The study is part of a series of studies by international consortia brought together by the National Institutes of Health’s BRAIN Initiative, published this week in the journal Nature. The goal of this large research programme, worth more than 4 billion dollars, is to map all brain cells of different mammal species, rodents, monkeys and humans.
Among other things, scientists in the consortium built a very detailed map of the motor cortex. It forms the basis for the entire brain inventory and is by far the most comprehensive and detailed map of the mammalian brain ever made. Developing a better understanding of the brain's "parts-list" is a critical step toward understanding the brain as a whole. It also provides more insight into brain diseases, such as ALS.
To typify brain cells, the molecular signature of gene expression was determined for each cell individually. The human brain contains about 86 billion nerve cells and to determine the expression of ten thousand genes or more from each cell individually, new technologies are needed. “The cell is the basic unit of life. A major effort through the history of neuroscience has been trying to define the types of cells that make up the brain,” said Ed Lein, Senior Investigator at the Allen Institute for Brain Science, who led the study.
The study to which Mansvelder and team contributed goes a step further, namely by studying the consequences of gene expression for cell shape and function of the mapped cell types. Mansvelder: “We find that these evolutionarily developed parts of the human brain contain cell types that cannot be seen in mice. The increased molecular diversity in humans is reflected in the diversity in the shape and function of the cells. The more 'human-specific' brain cell types are among the first to disappear in Alzheimer's disease."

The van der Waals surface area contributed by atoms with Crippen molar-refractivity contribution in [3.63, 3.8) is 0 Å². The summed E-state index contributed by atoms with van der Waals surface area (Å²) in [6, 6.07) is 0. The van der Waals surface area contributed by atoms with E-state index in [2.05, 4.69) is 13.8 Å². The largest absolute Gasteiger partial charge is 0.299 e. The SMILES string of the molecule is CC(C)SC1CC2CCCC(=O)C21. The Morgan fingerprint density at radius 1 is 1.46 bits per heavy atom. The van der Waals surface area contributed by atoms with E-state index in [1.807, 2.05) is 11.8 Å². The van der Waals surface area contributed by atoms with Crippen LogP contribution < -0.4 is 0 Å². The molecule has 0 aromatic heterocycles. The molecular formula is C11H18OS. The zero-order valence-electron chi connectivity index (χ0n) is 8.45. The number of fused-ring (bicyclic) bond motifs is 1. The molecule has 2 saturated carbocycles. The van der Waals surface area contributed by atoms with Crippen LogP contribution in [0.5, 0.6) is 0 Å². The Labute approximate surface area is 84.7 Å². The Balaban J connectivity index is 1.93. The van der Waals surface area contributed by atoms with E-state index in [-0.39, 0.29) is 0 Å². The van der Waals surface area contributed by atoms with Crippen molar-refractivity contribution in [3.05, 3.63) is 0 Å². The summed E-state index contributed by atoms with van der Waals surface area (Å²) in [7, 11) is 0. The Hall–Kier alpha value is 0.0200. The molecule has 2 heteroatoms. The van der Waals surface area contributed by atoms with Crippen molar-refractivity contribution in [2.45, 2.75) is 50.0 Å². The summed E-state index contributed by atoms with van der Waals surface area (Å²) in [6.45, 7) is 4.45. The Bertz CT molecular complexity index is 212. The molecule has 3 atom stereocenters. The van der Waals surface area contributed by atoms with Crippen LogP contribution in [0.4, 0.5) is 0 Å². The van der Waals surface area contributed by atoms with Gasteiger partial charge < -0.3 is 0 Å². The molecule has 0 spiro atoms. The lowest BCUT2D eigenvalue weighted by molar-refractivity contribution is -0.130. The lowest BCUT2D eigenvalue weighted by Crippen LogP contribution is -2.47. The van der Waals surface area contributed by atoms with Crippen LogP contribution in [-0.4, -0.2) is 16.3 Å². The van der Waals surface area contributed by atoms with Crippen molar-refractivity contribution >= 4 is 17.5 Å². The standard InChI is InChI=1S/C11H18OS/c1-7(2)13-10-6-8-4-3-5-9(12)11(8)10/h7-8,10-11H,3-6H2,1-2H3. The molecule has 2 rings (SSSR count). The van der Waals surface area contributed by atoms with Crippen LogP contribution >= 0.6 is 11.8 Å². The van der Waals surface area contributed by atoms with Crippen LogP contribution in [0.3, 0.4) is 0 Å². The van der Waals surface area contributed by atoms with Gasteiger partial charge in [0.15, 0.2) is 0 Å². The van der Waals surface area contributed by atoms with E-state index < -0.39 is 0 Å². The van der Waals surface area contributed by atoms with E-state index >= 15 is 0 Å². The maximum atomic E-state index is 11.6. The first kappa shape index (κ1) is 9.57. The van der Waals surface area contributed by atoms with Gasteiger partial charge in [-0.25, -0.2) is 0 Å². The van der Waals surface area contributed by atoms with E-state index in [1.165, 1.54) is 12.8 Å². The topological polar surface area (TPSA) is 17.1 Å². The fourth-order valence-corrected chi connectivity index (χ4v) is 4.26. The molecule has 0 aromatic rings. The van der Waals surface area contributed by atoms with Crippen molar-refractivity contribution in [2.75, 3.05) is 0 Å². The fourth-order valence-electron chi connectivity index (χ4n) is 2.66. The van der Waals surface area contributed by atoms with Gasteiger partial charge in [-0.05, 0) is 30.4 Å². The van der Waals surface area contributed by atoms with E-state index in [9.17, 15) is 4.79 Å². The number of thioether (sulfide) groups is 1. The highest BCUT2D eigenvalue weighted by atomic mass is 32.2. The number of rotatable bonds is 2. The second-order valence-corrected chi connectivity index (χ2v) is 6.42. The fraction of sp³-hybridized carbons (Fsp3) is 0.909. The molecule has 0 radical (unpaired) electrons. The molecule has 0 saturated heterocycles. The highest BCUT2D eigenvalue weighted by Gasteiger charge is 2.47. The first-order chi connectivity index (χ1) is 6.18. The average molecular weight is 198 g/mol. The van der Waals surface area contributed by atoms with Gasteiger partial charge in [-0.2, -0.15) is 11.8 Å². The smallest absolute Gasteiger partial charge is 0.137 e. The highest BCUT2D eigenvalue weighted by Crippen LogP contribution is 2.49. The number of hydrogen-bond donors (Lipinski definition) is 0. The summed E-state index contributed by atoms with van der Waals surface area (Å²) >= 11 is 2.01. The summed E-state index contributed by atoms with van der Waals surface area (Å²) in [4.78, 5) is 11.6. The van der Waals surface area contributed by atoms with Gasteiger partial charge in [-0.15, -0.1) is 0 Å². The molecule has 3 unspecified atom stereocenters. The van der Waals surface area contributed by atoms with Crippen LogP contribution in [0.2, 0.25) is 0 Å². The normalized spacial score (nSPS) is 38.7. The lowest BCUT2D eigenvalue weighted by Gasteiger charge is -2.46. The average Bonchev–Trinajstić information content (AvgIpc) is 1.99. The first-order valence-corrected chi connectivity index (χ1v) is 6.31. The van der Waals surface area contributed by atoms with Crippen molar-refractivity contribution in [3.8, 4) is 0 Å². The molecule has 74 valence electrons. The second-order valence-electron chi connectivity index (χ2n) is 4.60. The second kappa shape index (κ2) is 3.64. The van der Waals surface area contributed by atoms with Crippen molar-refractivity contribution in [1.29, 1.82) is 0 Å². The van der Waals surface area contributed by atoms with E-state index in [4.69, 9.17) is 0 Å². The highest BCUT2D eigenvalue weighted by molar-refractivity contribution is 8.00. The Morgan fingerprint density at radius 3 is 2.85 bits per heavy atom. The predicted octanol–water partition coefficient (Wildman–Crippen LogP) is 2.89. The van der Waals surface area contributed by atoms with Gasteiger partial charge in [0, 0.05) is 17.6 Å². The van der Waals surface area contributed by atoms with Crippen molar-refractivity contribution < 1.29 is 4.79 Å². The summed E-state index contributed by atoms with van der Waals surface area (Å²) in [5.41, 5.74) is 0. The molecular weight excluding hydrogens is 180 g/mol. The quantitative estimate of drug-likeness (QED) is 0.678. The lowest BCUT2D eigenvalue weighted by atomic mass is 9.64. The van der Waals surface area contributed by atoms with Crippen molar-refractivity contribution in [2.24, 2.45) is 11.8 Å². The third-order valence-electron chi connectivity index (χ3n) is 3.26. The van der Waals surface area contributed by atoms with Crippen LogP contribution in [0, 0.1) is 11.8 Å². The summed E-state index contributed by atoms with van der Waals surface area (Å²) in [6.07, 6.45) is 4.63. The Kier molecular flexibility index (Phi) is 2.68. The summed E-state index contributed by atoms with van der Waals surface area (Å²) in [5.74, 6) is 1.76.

Studying human brain cells in living human brain tissue is only done in a limited number of places in the world. It requires close collaboration between fundamental neuroscientists and the neurosurgery department, where surgical treatment of epilepsy and tumour patients takes place. In order to study sufficient brain material for the research, the laboratories from the different countries took part.
The studies are financed by the US Brain Initiative Cell Census Network programme. The study in which Mansvelder and his team are involved was co-financed by the NWO Gravity programme 'Brainscapes' of VU and the European Human Brain Project.